Saturday, September 6, 2008

Why Gen X feminists don't support Sarah Palin

At 44, Sarah Palin is practically a Gen Xer. But many Gen X feminists won't be supporting her in the general election.

Boomer feminists question WHY we would even ask Palin how she will balance family and career. Their argument: They wouldn't ask a man the same question.

Xer feminists are more likely to ask WHY would she want to?

Brazen Careerist Penelope Trunk argues that we have standards for parenting and neither a man or woman in her situation (five kids including a special needs infant) should be focusing this much attention on their career. And Penelope is a CEO of her own company.

At the Wall Street Journal, Katty Kay and Claire Shipman authored an opinion piece pointing to the fact that the majority of working mothers are fed up with 60-hour-work weeks and demand more flexibility. They point to a term coined by The Economist: Womenomics.

"Mrs. Palin is actually putting a spotlight on a new women's movement we call "Womenomics." Thanks to women's fast-growing market value we can finally live and work in a way that wins us time and avoids that agonizing choice of career or kids. Today as never before women can define success on their own terms," they write.


Kristina said...

I do ask the question of men, and Democrats, too. I thought John Edwards should have dropped out of the race when his wife's cancer came back, and I don't care that she supposedly encouraged him to stay in (though maybe now we know why she was sick of looking at him).

Anonymous said...

Suzanne: Good post as usual. There are two major points that the Boomers and Republican operatives are missing. As Kristina said many of us DO ask the same questions of the male candidates. And in asking the question we're not saying she shouldn't run. We just want some indication from Gov. Palin that she's considered whether she can do it all. Dismissing the questions out of hand as inappropriate just shows that they don't understand anything about the people who are asking the question.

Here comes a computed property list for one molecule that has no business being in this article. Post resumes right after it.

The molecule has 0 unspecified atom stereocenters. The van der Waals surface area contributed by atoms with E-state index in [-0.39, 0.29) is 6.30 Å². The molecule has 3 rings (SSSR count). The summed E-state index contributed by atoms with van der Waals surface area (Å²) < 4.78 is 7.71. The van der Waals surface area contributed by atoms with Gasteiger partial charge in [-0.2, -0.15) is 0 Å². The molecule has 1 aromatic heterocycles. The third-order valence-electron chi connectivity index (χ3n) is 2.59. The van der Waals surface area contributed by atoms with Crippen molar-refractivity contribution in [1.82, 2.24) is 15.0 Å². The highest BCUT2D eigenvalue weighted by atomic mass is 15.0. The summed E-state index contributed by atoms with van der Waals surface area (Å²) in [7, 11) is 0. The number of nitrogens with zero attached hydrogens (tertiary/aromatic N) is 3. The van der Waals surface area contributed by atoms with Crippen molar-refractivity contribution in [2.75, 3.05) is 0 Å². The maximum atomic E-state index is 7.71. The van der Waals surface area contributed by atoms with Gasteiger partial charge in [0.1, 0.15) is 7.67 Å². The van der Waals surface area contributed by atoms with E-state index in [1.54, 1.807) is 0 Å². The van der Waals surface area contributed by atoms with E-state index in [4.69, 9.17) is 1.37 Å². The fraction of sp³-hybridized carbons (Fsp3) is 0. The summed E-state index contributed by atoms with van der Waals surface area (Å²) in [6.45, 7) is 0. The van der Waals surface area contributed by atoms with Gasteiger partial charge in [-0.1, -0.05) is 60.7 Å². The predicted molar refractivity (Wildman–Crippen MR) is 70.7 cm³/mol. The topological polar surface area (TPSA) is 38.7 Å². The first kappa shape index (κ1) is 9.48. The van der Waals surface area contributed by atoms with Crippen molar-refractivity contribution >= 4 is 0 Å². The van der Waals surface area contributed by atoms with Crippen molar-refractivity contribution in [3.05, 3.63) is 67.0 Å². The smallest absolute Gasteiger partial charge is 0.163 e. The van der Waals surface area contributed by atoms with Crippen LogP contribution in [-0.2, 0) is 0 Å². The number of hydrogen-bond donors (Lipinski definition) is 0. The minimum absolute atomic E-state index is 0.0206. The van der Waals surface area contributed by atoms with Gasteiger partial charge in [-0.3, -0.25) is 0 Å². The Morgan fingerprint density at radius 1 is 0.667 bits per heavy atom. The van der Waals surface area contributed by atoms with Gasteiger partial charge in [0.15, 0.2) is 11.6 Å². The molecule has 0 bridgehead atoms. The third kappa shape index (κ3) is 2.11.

Anonymous said...

As a Gen Xer, (and a Democrat) I'm actually thrilled to see Palin on the ticket. I relate to Palin more that any of the other candidates that are on the ticket. I'm a working mom. I know how hard it is to get 3 kids out the door and still make it to work on time. I know what it is like to have a special needs kid. I am a Work Life practitioner and would be thrilled to see more work life effectiveness from the White House that could trickle down to the employers of this nation.

What is it about being the VP that is really any different than running a state, or running a magazine, or being the head of a major corporation for that matter? Working mom's do it all the time, just maybe not in the "traditional" sense.

It's not a matter of choosing one role (VP or Mom) over the other. It is more about using the skills that Working Moms already have to create effective change in the White House.